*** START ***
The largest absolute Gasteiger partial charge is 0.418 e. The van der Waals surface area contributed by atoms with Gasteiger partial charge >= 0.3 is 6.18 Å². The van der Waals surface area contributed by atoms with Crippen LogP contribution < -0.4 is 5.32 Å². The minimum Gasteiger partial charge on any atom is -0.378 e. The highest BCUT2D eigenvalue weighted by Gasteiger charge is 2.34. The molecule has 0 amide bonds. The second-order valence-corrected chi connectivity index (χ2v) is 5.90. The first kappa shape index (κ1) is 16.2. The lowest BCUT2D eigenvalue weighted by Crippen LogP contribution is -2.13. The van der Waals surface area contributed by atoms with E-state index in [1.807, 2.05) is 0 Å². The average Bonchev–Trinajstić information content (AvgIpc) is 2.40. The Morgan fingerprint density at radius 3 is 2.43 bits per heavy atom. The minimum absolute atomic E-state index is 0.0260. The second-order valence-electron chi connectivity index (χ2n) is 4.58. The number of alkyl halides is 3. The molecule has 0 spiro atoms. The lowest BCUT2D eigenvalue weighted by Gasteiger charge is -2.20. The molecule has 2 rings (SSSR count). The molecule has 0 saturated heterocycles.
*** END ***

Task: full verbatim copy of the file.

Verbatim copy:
The largest absolute Gasteiger partial charge is 0.418 e. The van der Waals surface area contributed by atoms with Gasteiger partial charge >= 0.3 is 6.18 Å². The van der Waals surface area contributed by atoms with Crippen LogP contribution < -0.4 is 5.32 Å². The minimum Gasteiger partial charge on any atom is -0.378 e. The highest BCUT2D eigenvalue weighted by Gasteiger charge is 2.34. The molecule has 0 amide bonds. The second-order valence-corrected chi connectivity index (χ2v) is 5.90. The first kappa shape index (κ1) is 16.2. The lowest BCUT2D eigenvalue weighted by Crippen LogP contribution is -2.13. The van der Waals surface area contributed by atoms with E-state index in [1.807, 2.05) is 0 Å². The average Bonchev–Trinajstić information content (AvgIpc) is 2.40. The Morgan fingerprint density at radius 3 is 2.43 bits per heavy atom. The minimum absolute atomic E-state index is 0.0260. The second-order valence-electron chi connectivity index (χ2n) is 4.58. The number of alkyl halides is 3. The molecule has 0 spiro atoms. The lowest BCUT2D eigenvalue weighted by Gasteiger charge is -2.20. The molecule has 2 rings (SSSR count). The molecule has 0 saturated heterocycles.